To install the i-CAT, we converted a patient restroom into functional office space with lined walls and a leaded glass door to block radiation. There we put the i-CAT workstation, which requires only about 60 square feet and includes the machine, computer station, and access space.

An Imaging Sciences representative conducted the training on-site with our 15 employees. Our staff’s learning curve turned out to be short because taking i-CAT images is a more straightforward process than taking traditional 2-D panoramic ones, and it produces uniformly better results.

Over the years, we have quickly and easily learned new software programs as they have been upgraded. Most of the updates happen over the Internet during off hours, so it doesn’t interrupt workflow or require attention.

For example, Imaging Sciences recently installed its i-CAT Vision viewing software, a free, downloadable program that further improves diagnoses and optimizes our practice workflow with instant, accurate, and shareable images.

When we need to send patient information to outside specialists, we are able to store the images in manageable file sizes - less than 50 MB - on CDs. Even better, we can easily e-mail images to referring doctors, which is what we do 99 percent of the time. This process automatically installs the fully functional i-CAT Vision software on recipients’ computers.

It makes sharing files with outside specialists fast and efficient with no additional time or money. Training time was quick, too. We walked through the program once, and 30 minutes later, it was business as usual.

3-D economics

Through the entire process, we had few costs besides the initial i-CAT purchase. The most apparent cost was retrofitting our office space. We also bought additional computer-storage space.

All upgrades and repairs were included in our service agreement and warranty. That means total cost of ownership over five years has amounted to about $25,000 more than the i-CAT originally cost.

Compare this to the annual revenue generated: more than $300,000 on average. The return on investment can be directly traced to having the 3-D imaging system in-house.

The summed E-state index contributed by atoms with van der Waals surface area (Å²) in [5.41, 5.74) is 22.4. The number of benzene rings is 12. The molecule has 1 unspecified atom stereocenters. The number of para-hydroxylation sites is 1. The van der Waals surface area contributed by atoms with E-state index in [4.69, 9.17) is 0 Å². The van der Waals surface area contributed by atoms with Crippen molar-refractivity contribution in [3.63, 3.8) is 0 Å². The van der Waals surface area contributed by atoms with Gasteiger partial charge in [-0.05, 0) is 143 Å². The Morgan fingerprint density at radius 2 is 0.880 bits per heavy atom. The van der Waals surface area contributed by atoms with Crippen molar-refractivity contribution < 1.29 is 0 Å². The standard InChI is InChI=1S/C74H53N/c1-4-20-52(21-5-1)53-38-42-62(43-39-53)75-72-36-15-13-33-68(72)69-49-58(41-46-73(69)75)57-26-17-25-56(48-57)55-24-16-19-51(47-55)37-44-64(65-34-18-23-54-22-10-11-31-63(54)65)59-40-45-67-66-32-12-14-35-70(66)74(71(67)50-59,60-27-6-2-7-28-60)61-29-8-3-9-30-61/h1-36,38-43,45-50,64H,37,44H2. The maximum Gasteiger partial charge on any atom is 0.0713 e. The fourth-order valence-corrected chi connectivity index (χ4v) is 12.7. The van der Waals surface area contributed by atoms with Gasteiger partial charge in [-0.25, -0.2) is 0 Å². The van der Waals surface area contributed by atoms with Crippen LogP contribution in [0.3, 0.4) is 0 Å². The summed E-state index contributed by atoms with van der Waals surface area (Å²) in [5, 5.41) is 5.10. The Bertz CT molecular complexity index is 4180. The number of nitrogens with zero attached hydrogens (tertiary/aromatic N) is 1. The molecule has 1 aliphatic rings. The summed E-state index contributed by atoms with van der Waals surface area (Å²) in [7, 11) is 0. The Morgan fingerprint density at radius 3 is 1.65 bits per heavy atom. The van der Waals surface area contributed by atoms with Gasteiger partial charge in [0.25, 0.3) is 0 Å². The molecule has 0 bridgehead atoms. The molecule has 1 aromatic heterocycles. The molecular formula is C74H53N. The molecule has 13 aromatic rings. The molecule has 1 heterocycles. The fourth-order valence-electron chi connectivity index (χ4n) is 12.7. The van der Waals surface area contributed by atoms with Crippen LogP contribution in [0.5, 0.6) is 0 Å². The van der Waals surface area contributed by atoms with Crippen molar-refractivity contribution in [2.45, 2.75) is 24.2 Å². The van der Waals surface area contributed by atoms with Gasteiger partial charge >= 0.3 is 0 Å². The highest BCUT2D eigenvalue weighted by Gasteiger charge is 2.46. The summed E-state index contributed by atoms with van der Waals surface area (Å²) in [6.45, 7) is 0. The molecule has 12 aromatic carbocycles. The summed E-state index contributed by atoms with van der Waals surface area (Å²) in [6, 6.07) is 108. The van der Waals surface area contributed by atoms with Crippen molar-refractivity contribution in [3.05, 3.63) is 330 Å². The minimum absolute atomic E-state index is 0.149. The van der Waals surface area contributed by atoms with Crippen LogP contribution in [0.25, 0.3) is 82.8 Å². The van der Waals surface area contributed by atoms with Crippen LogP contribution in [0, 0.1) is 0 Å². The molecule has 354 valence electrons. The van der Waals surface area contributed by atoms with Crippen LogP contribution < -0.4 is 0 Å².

Consider the arithmetic behind the cash flow: Depending on the financial situation, practices can pay for 3-D scanners with cash, loans, or leases. Paying cash eliminates carrying costs and is relatively inexpensive in the long run.

In comparison, loans and leases provide an appealing financial alternative for bringing 3-D imaging into a practice when paying with cash is not manageable.

To illustrate, let’s peg the average scan cost at $350. A regular practice typically conducts 40 scans a month. At that rate, the practice can reap annual revenue of $168,000.

Moreover, in-office 3-D scanners directly correlate to increased case acceptance. Basically, there’s no part of oral or maxillofacial surgery for which we don’t use 3-D imaging. It offers such detailed, accurate information that we are more confident in our surgery and able to achieve safer, more predictable outcomes. For example:

  • We can tell exactly where supernumerary teeth are located within the jaws and their proximity to nerves, sinuses, roots, and other anatomic elements.
  • We identify the exact location of the inferior alveolar nerve in relationship to impacted teeth and implants.
  • We evaluate the paransal sinuses for inflammation and neoplastic diseases.
  • We can see how deeply involved teeth are with internal and external reabsorption relative to the nerve.
  • We use it for all jaw pathology cases.
  • We use it for all orthognathic surgery cases, temporomandibular joint evaluations, trauma cases, and maxillofacial and airway evaluation.

Our patients benefit from the show-and-tell aspect of the scans. Demonstrating to them exactly what we’re discussing in full 3-D color and imagery demonstrates problems in a highly visual and straightforward way, which is more easily understood by patients.

This reinforces patient education and involves them in their own treatment while building trust and confidence. Plus, they are exposed to significantly less radiation, pay less, and don’t have to schedule out-of-office appointments.